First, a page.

The preparation of educational administrators for the 21st century: A changing paradigm
Many university departments of school administration have begun the difficult process of overhauling the methods used to train prospective school leaders. One response to the calls for reform was initiated by the Danforth Foundation. This study analyzed how the four universities that participated in the fourth cycle of the Danforth Program for Professors of Educational Administration used the set of principles of the adopted Danforth Platform to transform their administrator preparation programs. Each process was then compared with the literature on change. The approach used for this research was qualitative. Interviews were conducted with the chairpeople from each of the four universities as well as with a program consultant for the Danforth Foundation. The findings were presented in the form of a descriptive narrative. The change process that took place at each university was in keeping with the literature. Change occurred over the course of several years. It was not an event that involved implementing a single, well-developed plan at one time. The importance of establishing partnerships during the change process was also a finding that emerged from the study. A third finding was that change is systemic. In order to accomplish their goals, each chairperson had to deal with system components and system culture simultaneously. Their continuous dialogue created a culture of collegiality, thus promoting positive risk and continuous improvement. This study underscores the need for prospective school leaders to be educated as transformative intellectuals who think critically about education as it exists while creating new possibilities for schooling. The importance of the chairperson in facilitating and supporting the process was highlighted throughout these findings.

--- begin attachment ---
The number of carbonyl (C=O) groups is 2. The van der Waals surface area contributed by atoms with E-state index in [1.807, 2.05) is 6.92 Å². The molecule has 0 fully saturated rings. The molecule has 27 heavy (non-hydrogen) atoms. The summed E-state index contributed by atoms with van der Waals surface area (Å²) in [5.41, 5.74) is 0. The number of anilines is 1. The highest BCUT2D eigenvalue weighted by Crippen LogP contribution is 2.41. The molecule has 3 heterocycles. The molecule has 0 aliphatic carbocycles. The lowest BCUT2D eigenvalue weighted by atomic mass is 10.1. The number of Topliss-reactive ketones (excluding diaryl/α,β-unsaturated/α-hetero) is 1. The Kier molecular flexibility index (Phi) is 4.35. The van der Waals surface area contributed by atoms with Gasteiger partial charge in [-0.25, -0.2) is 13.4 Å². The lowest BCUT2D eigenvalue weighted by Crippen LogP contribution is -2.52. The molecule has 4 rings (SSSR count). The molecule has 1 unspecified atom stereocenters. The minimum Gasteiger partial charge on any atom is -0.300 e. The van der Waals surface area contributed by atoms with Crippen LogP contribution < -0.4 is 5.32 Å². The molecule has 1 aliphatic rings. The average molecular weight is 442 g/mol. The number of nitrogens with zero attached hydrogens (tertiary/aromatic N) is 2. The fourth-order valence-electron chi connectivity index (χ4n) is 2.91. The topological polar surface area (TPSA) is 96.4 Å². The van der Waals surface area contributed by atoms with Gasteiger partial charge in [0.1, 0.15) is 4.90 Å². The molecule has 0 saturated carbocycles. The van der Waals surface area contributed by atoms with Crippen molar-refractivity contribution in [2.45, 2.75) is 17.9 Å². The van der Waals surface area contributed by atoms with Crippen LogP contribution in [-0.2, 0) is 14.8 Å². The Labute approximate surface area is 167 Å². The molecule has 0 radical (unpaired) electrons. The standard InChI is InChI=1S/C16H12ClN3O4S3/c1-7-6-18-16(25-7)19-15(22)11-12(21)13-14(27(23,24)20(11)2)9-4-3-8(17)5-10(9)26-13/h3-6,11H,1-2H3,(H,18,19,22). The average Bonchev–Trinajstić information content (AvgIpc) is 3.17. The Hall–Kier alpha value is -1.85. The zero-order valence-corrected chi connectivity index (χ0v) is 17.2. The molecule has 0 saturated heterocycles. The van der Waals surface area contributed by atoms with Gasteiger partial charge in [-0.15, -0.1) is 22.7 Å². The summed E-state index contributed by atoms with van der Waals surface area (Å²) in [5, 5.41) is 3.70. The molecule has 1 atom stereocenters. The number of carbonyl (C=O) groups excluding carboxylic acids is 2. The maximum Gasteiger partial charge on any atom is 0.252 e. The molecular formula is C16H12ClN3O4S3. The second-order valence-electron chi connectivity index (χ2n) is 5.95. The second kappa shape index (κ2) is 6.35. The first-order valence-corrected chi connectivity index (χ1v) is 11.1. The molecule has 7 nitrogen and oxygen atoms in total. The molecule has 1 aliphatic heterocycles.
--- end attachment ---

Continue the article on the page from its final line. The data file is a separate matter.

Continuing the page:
School administration|Higher education|Educational theory
Narducci, Donna Marie, "The preparation of educational administrators for the 21st century: A changing paradigm" (1997). ETD Collection for Fordham University. AAI9824345.